The estate planning attorneys of the New Jersey law firm Begley Law Group, PC, find that one of the first issues many clients wish to address, either when meeting to discuss estate planning or estate administration, is the nature of taxation on an estate.
There are two types of possible tax assessments against an estate. First, there is estate tax, which can include, based upon the assets attributable thereto, an assessment from the state(s) in which the individual passed away or owned property, as well as the imposition of federal tax, based upon those assets in which an individual would otherwise direct for distribution to heirs from his or her estate. The estate tax is calculated in consideration of the net value of the property owned by the decedent at the time of their passing. Second, an estate, depending on the relationship of the heirs who are to be receiving a distribution from the decedent, may be subject to inheritance tax. The inheritance tax is a type of state tax calculated based on who receives property, and how much they receive.
On January 1, 2010, the federal estate tax was officially repealed. In December, 2010, President Obama signed the Tax Relief, Unemployment Insurance Reauthorization and Job Creation Act, which reinstated the estate tax retroactively to January 1, 2012 and also set new rules for estates of those passing in 2011 and 2012. At the end of 2012, unless a new law is enacted, the estate tax reverts back to the laws in effect in 2001/2002. Presently, in 2012, the federal estate tax exemption is $5,120,000, with those estates exceeding such amount taxed at a rate of 35%. If no action is taken, the federal estate tax exemption shall drop to $1,000,000, with estates with assets over such amount, taxed at a rate of 55%.
As of 2012, a New Jersey estate tax return must be filed if the decedent’s gross estate, plus adjusted taxable gifts, exceeds $675,000. The New Jersey estate tax is calculated by either taking the maximum credit for state inheritance, estate, succession or legacy taxes allowable under the IRS code in effect on December 31, 2001, called the 706 method, or an amount determined pursuant to the simplified tax system, prescribed by the Director of the Division of Taxation, State of New Jersey. The form 706 method must be used if the taxpayer is required to file a federal estate tax return, IRS form 706. If the taxpayer is not required to file the IRS form 706, then, in addition to the form 706 method, the simplified form method may be used, so long as it produces tax liability similar to the form 706 method. The New Jersey estate tax rate is progressive and maxes out at 16% for estates above $10,040,000. The estate return, as well as the corresponding estate tax due, must be filed and paid within nine (9) months of the decedent’s death, or nine months plus thirty (30) days if the firm 706 Method is used. An extension of time may be requested, although, even if granted, the payment is not extended for the corresponding tax due.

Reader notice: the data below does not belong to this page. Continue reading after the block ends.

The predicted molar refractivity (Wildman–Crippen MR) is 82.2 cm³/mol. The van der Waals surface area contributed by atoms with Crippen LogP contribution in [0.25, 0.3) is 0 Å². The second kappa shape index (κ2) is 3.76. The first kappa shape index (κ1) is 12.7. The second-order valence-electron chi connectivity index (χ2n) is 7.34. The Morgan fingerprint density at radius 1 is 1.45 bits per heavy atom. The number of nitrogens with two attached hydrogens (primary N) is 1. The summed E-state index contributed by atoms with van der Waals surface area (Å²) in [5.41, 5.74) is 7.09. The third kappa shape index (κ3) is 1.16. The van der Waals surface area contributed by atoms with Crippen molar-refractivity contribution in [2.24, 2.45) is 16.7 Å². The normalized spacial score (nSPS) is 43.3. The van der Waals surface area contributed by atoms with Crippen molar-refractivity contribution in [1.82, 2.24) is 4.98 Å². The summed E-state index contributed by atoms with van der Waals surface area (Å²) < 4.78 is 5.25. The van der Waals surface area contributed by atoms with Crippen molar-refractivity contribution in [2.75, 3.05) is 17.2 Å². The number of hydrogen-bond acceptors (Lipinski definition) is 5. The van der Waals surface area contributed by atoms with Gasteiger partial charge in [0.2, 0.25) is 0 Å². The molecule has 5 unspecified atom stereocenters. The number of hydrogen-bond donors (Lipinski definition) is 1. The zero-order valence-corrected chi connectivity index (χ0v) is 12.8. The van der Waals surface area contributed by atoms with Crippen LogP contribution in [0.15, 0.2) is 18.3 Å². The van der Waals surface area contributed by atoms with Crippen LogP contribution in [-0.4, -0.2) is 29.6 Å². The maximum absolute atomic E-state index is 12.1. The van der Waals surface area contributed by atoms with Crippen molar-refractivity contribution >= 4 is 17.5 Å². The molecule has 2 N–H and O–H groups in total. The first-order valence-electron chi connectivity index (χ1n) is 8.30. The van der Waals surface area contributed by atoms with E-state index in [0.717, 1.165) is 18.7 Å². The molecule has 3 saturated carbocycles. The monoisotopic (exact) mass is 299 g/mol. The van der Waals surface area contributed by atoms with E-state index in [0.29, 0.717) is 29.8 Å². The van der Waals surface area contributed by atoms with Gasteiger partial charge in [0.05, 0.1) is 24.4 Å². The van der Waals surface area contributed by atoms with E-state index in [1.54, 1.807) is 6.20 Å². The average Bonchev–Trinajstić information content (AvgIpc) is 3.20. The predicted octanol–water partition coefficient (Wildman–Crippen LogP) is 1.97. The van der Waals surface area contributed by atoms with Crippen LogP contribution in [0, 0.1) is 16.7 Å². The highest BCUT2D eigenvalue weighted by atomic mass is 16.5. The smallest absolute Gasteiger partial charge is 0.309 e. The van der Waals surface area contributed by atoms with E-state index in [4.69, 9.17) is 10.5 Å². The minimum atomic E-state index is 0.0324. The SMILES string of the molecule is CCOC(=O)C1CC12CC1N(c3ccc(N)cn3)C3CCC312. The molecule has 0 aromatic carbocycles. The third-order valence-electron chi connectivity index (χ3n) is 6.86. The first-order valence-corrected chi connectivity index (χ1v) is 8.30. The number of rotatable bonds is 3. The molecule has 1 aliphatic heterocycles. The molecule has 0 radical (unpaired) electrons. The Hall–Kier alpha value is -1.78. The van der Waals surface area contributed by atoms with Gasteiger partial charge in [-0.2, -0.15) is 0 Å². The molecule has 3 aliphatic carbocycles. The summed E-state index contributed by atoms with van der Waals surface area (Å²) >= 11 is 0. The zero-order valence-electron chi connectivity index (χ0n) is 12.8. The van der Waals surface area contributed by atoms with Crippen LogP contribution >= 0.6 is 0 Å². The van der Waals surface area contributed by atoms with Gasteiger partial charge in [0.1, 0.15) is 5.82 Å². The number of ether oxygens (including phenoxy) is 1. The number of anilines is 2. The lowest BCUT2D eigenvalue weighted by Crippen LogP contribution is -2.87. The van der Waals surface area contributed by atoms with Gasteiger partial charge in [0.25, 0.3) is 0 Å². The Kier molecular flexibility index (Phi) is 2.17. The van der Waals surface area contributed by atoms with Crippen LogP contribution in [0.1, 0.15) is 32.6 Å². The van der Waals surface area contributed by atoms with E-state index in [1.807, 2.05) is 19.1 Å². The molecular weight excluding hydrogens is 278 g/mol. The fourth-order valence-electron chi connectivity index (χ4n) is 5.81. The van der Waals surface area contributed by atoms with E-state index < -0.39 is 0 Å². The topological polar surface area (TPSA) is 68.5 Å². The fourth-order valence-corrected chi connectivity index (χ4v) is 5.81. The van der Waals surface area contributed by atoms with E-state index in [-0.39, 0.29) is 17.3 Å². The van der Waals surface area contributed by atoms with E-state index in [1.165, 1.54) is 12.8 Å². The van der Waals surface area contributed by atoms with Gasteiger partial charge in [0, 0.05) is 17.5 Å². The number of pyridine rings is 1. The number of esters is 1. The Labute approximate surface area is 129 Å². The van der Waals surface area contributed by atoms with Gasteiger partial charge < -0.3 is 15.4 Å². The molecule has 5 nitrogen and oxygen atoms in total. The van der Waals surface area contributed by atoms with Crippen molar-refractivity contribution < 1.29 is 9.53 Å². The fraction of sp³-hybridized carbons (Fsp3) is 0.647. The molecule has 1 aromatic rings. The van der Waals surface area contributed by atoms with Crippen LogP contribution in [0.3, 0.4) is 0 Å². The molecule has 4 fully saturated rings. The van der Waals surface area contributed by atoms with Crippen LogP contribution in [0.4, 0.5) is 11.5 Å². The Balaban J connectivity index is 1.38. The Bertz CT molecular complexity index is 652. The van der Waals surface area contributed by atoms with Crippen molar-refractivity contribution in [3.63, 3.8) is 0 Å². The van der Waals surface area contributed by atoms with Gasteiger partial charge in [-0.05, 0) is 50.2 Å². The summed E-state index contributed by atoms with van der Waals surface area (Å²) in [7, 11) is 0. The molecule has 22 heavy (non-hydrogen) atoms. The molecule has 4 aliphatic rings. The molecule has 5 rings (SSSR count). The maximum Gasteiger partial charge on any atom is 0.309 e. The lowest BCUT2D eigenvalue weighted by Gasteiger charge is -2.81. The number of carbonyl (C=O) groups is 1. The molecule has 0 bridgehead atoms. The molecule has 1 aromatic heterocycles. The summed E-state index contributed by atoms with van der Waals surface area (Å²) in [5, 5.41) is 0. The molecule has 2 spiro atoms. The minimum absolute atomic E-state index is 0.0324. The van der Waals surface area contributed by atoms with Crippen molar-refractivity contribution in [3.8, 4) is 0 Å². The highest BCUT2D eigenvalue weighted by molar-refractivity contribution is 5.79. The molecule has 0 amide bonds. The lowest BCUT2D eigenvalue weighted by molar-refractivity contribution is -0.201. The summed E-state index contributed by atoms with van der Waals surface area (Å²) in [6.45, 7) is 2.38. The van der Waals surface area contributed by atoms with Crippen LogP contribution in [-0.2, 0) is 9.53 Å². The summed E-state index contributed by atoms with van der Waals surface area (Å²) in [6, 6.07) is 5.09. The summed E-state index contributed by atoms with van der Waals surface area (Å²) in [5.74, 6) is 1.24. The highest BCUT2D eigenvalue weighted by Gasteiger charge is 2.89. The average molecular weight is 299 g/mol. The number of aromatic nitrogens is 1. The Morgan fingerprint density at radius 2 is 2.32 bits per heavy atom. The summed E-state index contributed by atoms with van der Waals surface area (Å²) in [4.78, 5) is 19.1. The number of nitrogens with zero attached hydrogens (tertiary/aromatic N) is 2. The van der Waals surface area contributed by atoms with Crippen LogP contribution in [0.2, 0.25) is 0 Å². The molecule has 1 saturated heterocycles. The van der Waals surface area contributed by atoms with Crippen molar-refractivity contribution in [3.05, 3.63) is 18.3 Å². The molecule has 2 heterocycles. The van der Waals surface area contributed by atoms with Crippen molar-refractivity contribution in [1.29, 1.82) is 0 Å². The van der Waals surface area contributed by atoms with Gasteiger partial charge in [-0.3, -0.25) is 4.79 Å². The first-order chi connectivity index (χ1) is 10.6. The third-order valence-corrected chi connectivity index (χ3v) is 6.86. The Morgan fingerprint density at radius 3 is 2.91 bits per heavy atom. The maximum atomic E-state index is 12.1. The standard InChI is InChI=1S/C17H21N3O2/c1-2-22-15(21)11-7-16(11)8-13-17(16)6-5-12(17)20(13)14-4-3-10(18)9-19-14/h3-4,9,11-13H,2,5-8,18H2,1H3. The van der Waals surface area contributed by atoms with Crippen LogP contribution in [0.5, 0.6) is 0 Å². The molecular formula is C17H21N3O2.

For those individuals directing assets to beneficiaries in New Jersey, it is important to understand that tax considerations applicable thereto. New Jersey now defines three distinct classes of individuals for inheritance tax purposed. Class A beneficiaries, which include spouses, civil union partners, domestic partners, parents, grandparents and descendants, are all exempt from New Jersey Inheritance tax. Class C beneficiaries, which include siblings, the spouse or widow(er) of a child of the decedent, and the civil union partner or surviving civil union partner of a child of the decedent, receive an exemption equal to the first $25,000 of an inheritance, with transfers exceeding $25,000, taxed at a rate between 11%-16%. Class D beneficiaries, which include all other beneficiaries, receive an exemption equal to only the first $500, with transfers exceeding such amount taxed at a rate between 15% and 16%. Additionally, all charitable organizations are exempt from the payment of New Jersey inheritance tax. A New Jersey inheritance tax return must be filed and the tax paid within eight months after the decedent’s date of death.
It is of note that life insurance paid to a named beneficiary, regardless of the Class, as defined by the State of New Jersey, is exempt from New Jersey inheritance tax. Moreover, although a Class A beneficiary is not required to file a New Jersey inheritance tax return, they must file a form L-8 to secure the release of a New Jersey bank account, stock, bond or brokerage account held in the decedent’s name. Further, if there is any New Jersey real estate titled in the name of the decedent, then form L-9 or form L-9NR, for a nonresident decedent, must be filed in order to obtain a release from the State’s lien on the real estate.
Accordingly, in order to best understand what steps can be taken to plan to take advantage of planning available to clients as well as further updates regarding changes to the law, or if assistance is needed regarding the administration of an estate or as a beneficiary thereof, it is important to consult an attorney regarding any specific needs. The Begley Law Group, P.C. is more than willing to discuss these and other matters affecting their clients.
To learn more or to contact a New Jersey special needs planning attorney, New Jersey estate planning lawyer, or New Jersey Medicaid planning lawyer, call 1.800.533.7227 or visit http://www.begleylawyer.com.